I was actually surprised by the holiday anthology My True Love Gave To Me because there were a few stories that involved main characters that grew up in poverty (one of my favorites, Angels in the Snow by Matt de la Pena, featured a protagonist who was slowly starving during while apartment-sitting in New York because he couldn’t even afford to spend money on groceries or order a pizza). It’s really eye-opening in terms of offering a different perspective, and definitely lends to having more of an impact when reading a contemporary novel. I completely agree, when I see poverty featured in fantasy/dystopian novels it almost seems like more of a trope (such as in fairy-tale retellings, when almost all the protagonists start out poor and make that social class jump once they’ve proven themselves aligned with good over evil. Which is problematic in and of itself, because such narratives equate money as a reward or indicator of moral superiority, which is often not the case in real life). When a character is facing poverty in a contemporary novel, it’s much harder to “look past” that element because there’s no suspension of disbelief, and as a reader I have to reconcile the fact that I am living in the same world as this struggling character, and I am so much luckier than them.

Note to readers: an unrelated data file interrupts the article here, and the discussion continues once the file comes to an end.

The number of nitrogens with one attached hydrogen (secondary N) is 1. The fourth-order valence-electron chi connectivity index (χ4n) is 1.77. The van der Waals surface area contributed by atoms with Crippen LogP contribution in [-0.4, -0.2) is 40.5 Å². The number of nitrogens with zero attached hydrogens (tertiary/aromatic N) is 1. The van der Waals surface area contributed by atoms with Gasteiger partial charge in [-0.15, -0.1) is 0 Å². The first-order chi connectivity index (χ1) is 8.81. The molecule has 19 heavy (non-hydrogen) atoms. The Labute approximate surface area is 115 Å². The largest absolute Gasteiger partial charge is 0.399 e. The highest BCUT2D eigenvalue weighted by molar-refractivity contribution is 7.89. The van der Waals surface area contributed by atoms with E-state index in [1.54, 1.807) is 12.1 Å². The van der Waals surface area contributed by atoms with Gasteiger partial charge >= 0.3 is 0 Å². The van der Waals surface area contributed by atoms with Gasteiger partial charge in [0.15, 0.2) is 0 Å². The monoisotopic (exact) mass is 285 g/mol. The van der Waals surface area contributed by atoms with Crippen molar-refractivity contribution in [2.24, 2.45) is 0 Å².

• I really enjoyed your post on Eleanor and Park, and your discussion of Eleanor’s layers of oppression. A lot of this post comes from the discussions in the YA lit class I taught in the fall, and the reading journals my students turned in for the book. I loved the book, but it was eye-opening to see how my (mostly white, female) students reacted to the story. One student was really angry that the novel was too many problems tackled all once for Eleanor. This student felt that novels should tackle issues in isolation.

      I also read My True Love Gave to Me and I remember Matt de la Pena’s story. I’ve also read Mexican WhiteBoy, which also shows the life of a working-class family and an incarcerated father, and it was quite a good story because it was about the struggle of straddling two cultures in America. I think another of this novels, Ball Don’t Lie, tackles the hope of escaping poverty through athletic talent, which is also a complicated and fascinating phenomenon. So it appears I should have discussed Matt de la Pena’s books in this post as well, because they do offer additional narratives the give depth to the topic!

  7. Honestly, I haven’t read many books with poverty as the focus. I definitely think that more books need to be written about the subject. I really like this post. If you have any other suggestions, I’d love to hear them.